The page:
Wednesday, 16th April 2014

A study warns that the use of stem cells in regenerative medicine can be harmful to health

Posted on 11. Aug, 2009 in Health & Medicine, News

HTML clipboardregenerUse of stem cells in regenerative medicine is not always beneficial to human health, but may even be detrimental, as demonstrated in a work   Universities of Granada and Leon. Specifically, scientists have shown that transplantation of human mono nuclear cells isolated from umbilical cord blood took a harmful effect in rats with liver cirrhosis.

With this work, the researchers sought to investigate whether the fraction of mononuclear cells from human umbilical cord blood (CMCUH), which contains stem cells could be useful in regenerative liver. The biochemical and histological findings of this research suggest that cell transplantation not only failed to heal sick animals, but also resulted in a hepato-renal syndrome.
Research with rats
To evaluate the regenerative potential of CMCUH, scientists conducted a human-rat xenotransplantation. The rats were liver cirrhosis caused by administration of 0.3 g / L thioacetamide (TAA) in drinking water for 4 months. After that time, 10×106 CMCUH were injected via the portal vein. A similar experiment was performed transplantation in rats that drank only water (control) during the same time.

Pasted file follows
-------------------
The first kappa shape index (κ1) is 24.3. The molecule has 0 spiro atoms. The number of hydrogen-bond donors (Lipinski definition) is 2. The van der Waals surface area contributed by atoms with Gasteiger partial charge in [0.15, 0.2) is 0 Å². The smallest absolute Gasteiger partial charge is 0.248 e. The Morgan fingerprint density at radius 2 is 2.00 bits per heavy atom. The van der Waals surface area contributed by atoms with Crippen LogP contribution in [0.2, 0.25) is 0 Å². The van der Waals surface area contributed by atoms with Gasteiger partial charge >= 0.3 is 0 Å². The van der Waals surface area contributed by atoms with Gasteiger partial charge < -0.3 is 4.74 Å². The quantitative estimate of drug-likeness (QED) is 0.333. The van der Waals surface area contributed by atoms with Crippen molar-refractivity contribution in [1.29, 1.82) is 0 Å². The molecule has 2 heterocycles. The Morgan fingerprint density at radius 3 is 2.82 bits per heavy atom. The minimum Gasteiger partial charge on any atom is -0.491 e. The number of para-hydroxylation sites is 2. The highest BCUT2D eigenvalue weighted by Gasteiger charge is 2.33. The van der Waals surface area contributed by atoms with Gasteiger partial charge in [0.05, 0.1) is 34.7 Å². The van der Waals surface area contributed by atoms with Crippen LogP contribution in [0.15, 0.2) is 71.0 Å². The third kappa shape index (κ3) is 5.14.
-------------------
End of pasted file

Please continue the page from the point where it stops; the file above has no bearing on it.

The intake of TAA nodular cirrhosis caused to animals. Cell transplantation had no effect on liver histology, but the analysis of biochemical parameters revealed that cirrhotic animals that had undergone cell therapy showed alterations in liver function (lower albumin concentration and increased total bilirubin concentration in plasma compared to cirrhotic animals did not receive CMCUH). Also, group with cirrhosis who received experimental CMCUH presented severe kidney damage.

At present, it is estimated that liver diseases affecting 17% of world population. Today there is no known specific treatment for the fibrosis that develops in many of them, so that patients receive only therapy to mitigate the associated complications. Also, the treatment of choice for terminal liver disease is liver transplantation, which is limited by the shortage of donors. The use of stem cells from umbilical cord blood in treating these diseases could represent an alternative that would avoid the suffering of many patients, although this experiment has shown that it is necessary in this research.

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